Why I Teach

March 23, 2009

Who Are These People?  Who Are These Online Students?

“I am leaving the country today and I will not have access to Internet until Wednesday or Thursday of next week.  If I can I will definitely chime in on discussion threads.”

I had not heard from this student for over ten days.  His work had been excellent; his discussions posted frequently.  Why the sudden silence and then the surprise message?

He was in the process of deployment.  While at a temporary “waiting” base, he did not have internet access.  After ten days of “silence,” he sent a letter of apology with his late Unit 5 project:  “The base computer would not read my jump drive so I had to retype my paper.”  He did, the entire manuscript.

This student completed his courses from Iraq.  No other assignments were turned in late except for a few discussion posts, delayed because of a sandstorm.

What a privilege to teach students, young and old, who are determined, often against all odds, to continue their education and improve the lives of themselves and their children.  One young student, recently released from prison, thanked her classmates for their encouragement as she risked expressing her thoughts on successive posts.  An older student decided not to drop the class after initial self-doubts and frustration with technology.  She was recently widowed, had never used a computer, but was determined to finally complete her AA degree after many years of being wife and mom.  Another student completed the course from her hospital bed – yet another during chemotherapy, another after being diagnosed with multiple sclerosis.  One who was deaf thanked the class for their congratulations on his thoughtful discussions long before they knew of his communication challenge.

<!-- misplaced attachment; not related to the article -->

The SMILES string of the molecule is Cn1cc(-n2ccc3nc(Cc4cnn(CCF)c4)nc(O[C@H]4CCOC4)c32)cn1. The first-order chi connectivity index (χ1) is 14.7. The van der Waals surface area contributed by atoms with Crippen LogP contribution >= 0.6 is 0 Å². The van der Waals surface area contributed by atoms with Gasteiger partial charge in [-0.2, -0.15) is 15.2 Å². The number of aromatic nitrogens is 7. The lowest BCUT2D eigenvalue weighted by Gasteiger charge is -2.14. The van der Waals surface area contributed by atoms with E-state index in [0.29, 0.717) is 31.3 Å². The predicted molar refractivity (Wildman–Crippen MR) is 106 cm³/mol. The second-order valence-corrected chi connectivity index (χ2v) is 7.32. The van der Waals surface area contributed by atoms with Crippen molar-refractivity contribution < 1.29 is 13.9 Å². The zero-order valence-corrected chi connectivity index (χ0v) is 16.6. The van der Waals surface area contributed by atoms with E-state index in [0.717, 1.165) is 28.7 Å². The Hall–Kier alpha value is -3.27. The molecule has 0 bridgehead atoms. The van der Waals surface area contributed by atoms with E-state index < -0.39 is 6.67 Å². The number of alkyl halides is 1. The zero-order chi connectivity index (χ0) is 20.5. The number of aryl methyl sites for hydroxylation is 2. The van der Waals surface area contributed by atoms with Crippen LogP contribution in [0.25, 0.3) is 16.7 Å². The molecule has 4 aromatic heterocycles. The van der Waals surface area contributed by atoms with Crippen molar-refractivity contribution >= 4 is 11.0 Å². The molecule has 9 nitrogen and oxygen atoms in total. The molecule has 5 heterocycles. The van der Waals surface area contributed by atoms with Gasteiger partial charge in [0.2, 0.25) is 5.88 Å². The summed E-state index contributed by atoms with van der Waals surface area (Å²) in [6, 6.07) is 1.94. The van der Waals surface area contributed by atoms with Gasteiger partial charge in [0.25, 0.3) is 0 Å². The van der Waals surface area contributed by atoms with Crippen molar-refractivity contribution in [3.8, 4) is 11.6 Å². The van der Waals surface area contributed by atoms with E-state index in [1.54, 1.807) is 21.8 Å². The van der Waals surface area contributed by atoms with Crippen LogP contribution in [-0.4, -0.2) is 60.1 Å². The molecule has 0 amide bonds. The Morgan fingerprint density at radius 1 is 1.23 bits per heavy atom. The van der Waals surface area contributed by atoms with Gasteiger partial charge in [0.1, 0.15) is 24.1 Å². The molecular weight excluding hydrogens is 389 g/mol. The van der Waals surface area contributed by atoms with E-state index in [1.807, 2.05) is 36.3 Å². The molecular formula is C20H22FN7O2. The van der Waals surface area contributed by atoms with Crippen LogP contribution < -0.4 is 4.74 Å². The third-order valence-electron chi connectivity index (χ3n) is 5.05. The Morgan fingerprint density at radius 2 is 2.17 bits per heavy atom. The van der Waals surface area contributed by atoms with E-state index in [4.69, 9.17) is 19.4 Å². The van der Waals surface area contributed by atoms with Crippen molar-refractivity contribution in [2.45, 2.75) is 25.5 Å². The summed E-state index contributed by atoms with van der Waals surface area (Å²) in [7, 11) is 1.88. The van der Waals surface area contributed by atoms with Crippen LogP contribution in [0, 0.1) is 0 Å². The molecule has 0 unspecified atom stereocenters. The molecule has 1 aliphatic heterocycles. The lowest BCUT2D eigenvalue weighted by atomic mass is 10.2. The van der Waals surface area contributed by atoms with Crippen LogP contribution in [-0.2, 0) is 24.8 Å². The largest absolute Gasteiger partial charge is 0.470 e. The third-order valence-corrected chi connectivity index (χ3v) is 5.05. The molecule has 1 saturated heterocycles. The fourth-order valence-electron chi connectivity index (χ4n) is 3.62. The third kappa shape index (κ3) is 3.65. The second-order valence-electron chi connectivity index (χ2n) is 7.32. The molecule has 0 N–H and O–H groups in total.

At Kaplan University these are some of our students, people of all ages, all stages of life, excited to be learning.  Often scared and unsure at first, they grow with confidence, motivated and encouraged by a supportive community of online learners and instructors.  What a privilege to be part of these lives.

Nancy Bo Flood, Ph.D. Kaplan University Adjunct Instructor

Nancy Bo Flood

As a fish-brain surgeon or a rodeo poem wrangler, I have loved stories. I strongly believe that words – in poetry or prose – help heal our hearts and give us new eyes to see the world. I was first a research psychologist studying brain development at the University of Minnesota and London University before following my passion – writing for children. Learn more...